[14-1761 La. 12] The three consolidated matters and 12-DB-003 were considered by separate hearing committees. The four sets of formal charges were then consolidated by order of the disciplinary board. The board subsequently filed in this court a single recommendation of discipline encompassing all four sets of formal charges.

11-DB-035, 11-DB-046, 11-DB-060

Formal Hearing

As previously indicated, respondent answered the formal charges in these three consolidated matters. The consolidated matters then proceeded to a formal hearing, which was conducted by the hearing committee in August and September 2013. Respondent participated in the August hearing by telephone; he appeared in person at the September hearing.

The ODC called no witnesses to testify before the committee but did introduce documentary evidence, including a list of

Page 793

six claims against respondent paid by the Louisiana State Bar Association's Client Assistance Fund totaling $77,701.73. Respondent's alleged misconduct against the six clients who received funds from the Client Assistance Fund is addressed in the instant formal charges. The documentary evidence also included the transcript of the sworn statement of Dan Rees, who was the executive counsel for the Disaster Recovery Unit of the Louisiana Division of Administration from July 2006 until August 2013.

Mr. Rees, whose sworn statement testimony was related to the second Chase Bank matter, testified that his office handled the subrogation processes for insurance settlements that occurred for a homeowner who had already received a Road Home grant. His office would have to consent to the settlement and then would receive part of the proceeds of the settlement to reimburse the Road Home grant money the homeowner had received. Very often, the settlement check would include the Louisiana Division of Administration as a payee, along with the [14-1761 La. 13] homeowner and the homeowner's attorney. Mr. Rees would endorse the settlement check and return it to the attorney for appropriate disbursement to all parties. During his testimony, Mr. Rees examined copies of eight settlement checks made payable to the Louisiana Division of Administration, respondent, and respondent's client. All of the checks were deposited into respondent's trust account between July 2009 and March 2010, the period of the ODC's audit of the account. The gist of Mr. Rees' testimony was that the Louisiana Division of Administration did not receive its portion of the proceeds, which totaled $43,464.80, from these eight settlement checks.[1]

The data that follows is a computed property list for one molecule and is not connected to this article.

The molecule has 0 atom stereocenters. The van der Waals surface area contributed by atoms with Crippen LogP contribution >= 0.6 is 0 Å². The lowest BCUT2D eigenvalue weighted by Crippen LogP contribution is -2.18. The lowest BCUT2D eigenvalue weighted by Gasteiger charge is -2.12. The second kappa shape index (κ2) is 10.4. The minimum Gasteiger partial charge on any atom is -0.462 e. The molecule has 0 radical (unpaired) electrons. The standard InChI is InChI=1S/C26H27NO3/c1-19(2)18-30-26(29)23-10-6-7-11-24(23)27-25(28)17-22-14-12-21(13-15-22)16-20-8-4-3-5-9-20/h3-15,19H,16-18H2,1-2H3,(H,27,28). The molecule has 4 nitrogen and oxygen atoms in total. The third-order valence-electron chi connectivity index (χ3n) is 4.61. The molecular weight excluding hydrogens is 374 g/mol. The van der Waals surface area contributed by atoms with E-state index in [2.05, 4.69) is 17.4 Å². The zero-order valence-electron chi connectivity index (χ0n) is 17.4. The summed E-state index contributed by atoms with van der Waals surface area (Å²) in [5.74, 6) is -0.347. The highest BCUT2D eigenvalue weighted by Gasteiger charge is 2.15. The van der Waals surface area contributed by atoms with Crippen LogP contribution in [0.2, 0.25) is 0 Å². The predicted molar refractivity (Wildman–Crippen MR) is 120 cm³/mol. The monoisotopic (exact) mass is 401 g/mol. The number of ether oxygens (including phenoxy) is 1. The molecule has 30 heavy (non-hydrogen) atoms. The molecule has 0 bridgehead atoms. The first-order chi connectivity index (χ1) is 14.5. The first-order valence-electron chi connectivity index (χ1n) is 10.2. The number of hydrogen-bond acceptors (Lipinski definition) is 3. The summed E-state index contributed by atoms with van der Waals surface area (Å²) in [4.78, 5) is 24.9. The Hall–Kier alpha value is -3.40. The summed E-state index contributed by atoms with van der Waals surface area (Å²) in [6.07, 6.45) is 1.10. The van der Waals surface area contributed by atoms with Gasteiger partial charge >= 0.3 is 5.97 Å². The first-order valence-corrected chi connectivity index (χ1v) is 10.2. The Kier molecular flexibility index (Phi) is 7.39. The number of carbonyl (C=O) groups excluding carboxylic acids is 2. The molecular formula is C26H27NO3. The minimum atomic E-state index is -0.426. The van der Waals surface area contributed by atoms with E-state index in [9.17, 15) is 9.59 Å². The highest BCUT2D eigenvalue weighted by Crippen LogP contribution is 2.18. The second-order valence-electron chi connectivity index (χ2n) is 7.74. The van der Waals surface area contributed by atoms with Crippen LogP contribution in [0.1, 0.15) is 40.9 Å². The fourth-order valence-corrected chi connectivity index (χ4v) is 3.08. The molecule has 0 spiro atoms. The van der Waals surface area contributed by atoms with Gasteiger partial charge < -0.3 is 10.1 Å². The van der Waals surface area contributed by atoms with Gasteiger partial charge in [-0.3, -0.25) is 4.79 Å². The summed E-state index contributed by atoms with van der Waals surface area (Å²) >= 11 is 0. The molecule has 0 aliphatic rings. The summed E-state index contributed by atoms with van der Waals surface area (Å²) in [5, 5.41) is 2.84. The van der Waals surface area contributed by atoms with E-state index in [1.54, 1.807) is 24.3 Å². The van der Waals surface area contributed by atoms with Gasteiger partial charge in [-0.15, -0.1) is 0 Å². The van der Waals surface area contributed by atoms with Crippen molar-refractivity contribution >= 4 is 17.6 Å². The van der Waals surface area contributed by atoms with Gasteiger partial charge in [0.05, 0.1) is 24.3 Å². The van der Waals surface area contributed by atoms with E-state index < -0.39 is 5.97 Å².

Respondent called his psychiatrist to testify before the committee about the mental health issues from which he suffers, including Attention Deficit Hyperactivity Disorder (" ADHD" ), depression, and anxiety. He also introduced copies of cashier's checks totaling $49,844.91, which funds were disbursed to his former clients out of the attorney's fees he would have earned from settlements that were confected after his interim suspension. The Louisiana Division of Administration was paid $12,159.57 of these funds as a third party in many of his clients' homeowner's insurance claims.

Respondent testified on his own behalf and on cross-examination by the ODC. In his testimony, respondent indicated that he opened his first trust account at Whitney in January 2006 when he began practicing law. He admitted that he effectively used the trust account as a personal account. In the summer of 2007, two of his clients received large settlements. One of the settlements, however, was [14-1761 La. 14] not yet fully funded. Nevertheless, respondent improperly paid the client his total disbursement from the trust account, which resulted in a $12,000 overdraft. Since then, respondent has had a rolling, snowballing deficit in his trust account. He explained that, when a client's case settled, the client would have to wait for payment until the next client's case settled. Since the clients had to wait for payment, he would pay